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Making a difference: Meet the Cummins India associate who teaches yoga, vipassana to children, bureaucrats and even prisoners

It was in 2000 that he was introduced to vipassana that virtually transformed his lifestyle.

Written by Anuradha Mascarenhas | Pune | Published: January 31, 2016 8:27:55 am
PATIL-yoga teacher759 Datta Kohinkar Patil

When he is not involved in forklift operations at Cummins India Limited where he has been working as an ‘associate’ for the last 25 years, 44-year-old yoga teacher Dr Datta Kohinkar Patil prefers to spend his time teaching vipassana to school children, policemen and bureaucrats, and even jail inmates. Over the years, he has been able to train several such yoga and vipassana teachers and is now the chief trustee at Pune Vipassana Centre near Swargate.

“During my early days as a worker at Cummins India, I too had the habit of chewing tobacco. I had also got involved in several activities and was a member of the Pune Municipal Transport’s advisory committee. I dabbled a bit in politics and at the end of the day was totally stressed out. I needed some peace of mind,” recalls Patil.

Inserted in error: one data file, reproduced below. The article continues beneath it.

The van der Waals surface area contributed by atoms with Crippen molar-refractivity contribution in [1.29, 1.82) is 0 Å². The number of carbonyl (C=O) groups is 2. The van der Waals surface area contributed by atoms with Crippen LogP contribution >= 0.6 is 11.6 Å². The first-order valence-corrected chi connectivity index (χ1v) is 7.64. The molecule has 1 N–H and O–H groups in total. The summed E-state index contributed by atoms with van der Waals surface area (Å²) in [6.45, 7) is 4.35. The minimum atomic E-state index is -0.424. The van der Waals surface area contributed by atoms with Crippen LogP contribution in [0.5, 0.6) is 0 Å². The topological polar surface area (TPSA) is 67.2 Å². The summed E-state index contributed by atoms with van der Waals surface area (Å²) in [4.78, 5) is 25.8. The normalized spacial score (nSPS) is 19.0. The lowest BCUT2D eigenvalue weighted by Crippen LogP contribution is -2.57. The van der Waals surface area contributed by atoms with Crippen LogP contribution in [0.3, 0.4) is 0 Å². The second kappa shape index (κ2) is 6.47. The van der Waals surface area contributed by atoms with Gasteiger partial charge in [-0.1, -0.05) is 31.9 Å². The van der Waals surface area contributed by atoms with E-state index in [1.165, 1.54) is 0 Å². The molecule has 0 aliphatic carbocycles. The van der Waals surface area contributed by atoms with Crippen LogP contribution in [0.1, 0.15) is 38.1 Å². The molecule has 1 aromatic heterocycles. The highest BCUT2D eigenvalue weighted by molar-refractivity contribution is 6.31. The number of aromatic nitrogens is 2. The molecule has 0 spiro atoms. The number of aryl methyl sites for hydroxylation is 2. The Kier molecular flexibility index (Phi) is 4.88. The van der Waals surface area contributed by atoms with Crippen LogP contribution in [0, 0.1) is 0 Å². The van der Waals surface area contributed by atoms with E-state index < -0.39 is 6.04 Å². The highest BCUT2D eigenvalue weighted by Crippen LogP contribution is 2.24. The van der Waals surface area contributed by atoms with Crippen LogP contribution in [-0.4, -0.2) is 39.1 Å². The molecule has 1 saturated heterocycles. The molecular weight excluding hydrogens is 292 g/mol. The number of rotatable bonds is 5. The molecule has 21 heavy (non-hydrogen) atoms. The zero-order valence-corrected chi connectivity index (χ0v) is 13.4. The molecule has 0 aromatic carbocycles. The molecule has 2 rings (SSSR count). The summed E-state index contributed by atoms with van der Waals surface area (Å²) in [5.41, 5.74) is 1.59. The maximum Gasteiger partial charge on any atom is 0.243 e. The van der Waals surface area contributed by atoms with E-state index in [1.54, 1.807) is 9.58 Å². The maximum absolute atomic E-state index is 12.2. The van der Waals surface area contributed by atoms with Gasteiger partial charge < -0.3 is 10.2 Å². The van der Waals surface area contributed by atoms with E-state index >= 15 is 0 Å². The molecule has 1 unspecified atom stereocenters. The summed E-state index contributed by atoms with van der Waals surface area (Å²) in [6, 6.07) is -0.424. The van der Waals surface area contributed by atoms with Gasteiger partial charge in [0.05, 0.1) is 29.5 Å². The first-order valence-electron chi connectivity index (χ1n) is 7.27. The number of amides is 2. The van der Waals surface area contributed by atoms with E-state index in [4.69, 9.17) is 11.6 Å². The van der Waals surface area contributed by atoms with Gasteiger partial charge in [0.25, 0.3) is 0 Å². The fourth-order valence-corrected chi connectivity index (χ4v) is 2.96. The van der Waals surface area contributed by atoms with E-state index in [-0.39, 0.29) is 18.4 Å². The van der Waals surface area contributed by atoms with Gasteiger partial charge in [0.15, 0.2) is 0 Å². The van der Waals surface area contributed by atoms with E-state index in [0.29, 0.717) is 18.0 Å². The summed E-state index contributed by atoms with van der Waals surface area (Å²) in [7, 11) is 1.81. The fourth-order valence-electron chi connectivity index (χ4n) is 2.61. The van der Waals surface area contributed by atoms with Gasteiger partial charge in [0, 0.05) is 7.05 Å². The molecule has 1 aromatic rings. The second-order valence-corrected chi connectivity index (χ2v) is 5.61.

It was in 2000 that he was introduced to vipassana that virtually transformed his lifestyle. “It was an eye-opener. I gave up tobacco, totally. The meditation process had such a calming effect that I felt like sharing it with others,” he says.

Patil soon started taking yoga sessions for co-workers at Cummins India and then started teaching children the ‘anapana’ meditation. He also gave free lectures on how to have a healthy body and mind. “This was when I got involved with the Pune Vipassana centre. Practising the technique even for an hour daily is so refreshing,” he points out.

Vipassana—a form of meditation that can be traced back to Buddha himself-was introduced to India by SN Goenka. “I was fortunate to interact with Goenkaji and am now involved in the functioning of the centres,” Patil says. With two centres now at Swargate and Alandi, almost 400-500 people from various parts of the world apply for the 10-day vipassana course every month.

The waiting list is nothing less than 300 and while Patil admits that he got involved in the administration, he makes it a point to ensure that courses are arranged for the deprived sections. “We have arranged at least six to seven courses for jail inmates and have planned more,” said Patil, who was recently awarded the state’s Mahatma Gandhi Vyasan Mukti award.

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